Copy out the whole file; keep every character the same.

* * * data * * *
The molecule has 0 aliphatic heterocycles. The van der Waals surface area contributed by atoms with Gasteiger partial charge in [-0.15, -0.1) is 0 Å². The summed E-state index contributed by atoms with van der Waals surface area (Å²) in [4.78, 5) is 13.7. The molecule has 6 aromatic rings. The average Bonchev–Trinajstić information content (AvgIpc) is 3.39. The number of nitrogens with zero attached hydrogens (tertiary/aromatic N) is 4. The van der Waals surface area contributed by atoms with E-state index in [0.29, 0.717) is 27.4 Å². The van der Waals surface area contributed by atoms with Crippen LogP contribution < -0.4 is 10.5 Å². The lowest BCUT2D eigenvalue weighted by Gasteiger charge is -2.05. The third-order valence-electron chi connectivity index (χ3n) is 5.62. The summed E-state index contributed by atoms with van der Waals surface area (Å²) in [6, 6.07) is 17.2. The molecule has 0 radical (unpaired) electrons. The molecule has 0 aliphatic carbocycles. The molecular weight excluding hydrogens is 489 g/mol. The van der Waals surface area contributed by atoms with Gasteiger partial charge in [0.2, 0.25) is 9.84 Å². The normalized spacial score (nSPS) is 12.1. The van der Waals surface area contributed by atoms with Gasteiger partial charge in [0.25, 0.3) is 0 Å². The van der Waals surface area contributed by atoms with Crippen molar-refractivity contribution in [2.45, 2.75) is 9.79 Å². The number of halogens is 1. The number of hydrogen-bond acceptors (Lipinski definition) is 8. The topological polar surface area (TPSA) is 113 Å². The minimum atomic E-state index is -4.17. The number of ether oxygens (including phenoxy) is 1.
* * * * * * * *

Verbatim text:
The molecule has 0 aliphatic heterocycles. The van der Waals surface area contributed by atoms with Gasteiger partial charge in [-0.15, -0.1) is 0 Å². The summed E-state index contributed by atoms with van der Waals surface area (Å²) in [4.78, 5) is 13.7. The molecule has 6 aromatic rings. The average Bonchev–Trinajstić information content (AvgIpc) is 3.39. The number of nitrogens with zero attached hydrogens (tertiary/aromatic N) is 4. The van der Waals surface area contributed by atoms with E-state index in [0.29, 0.717) is 27.4 Å². The van der Waals surface area contributed by atoms with Crippen LogP contribution < -0.4 is 10.5 Å². The lowest BCUT2D eigenvalue weighted by Gasteiger charge is -2.05. The third-order valence-electron chi connectivity index (χ3n) is 5.62. The summed E-state index contributed by atoms with van der Waals surface area (Å²) in [6, 6.07) is 17.2. The molecule has 0 radical (unpaired) electrons. The molecule has 0 aliphatic carbocycles. The molecular weight excluding hydrogens is 489 g/mol. The van der Waals surface area contributed by atoms with Gasteiger partial charge in [0.2, 0.25) is 9.84 Å². The normalized spacial score (nSPS) is 12.1. The van der Waals surface area contributed by atoms with Gasteiger partial charge in [0.25, 0.3) is 0 Å². The van der Waals surface area contributed by atoms with Crippen molar-refractivity contribution in [2.45, 2.75) is 9.79 Å². The number of halogens is 1. The number of hydrogen-bond acceptors (Lipinski definition) is 8. The topological polar surface area (TPSA) is 113 Å². The minimum atomic E-state index is -4.17. The number of ether oxygens (including phenoxy) is 1.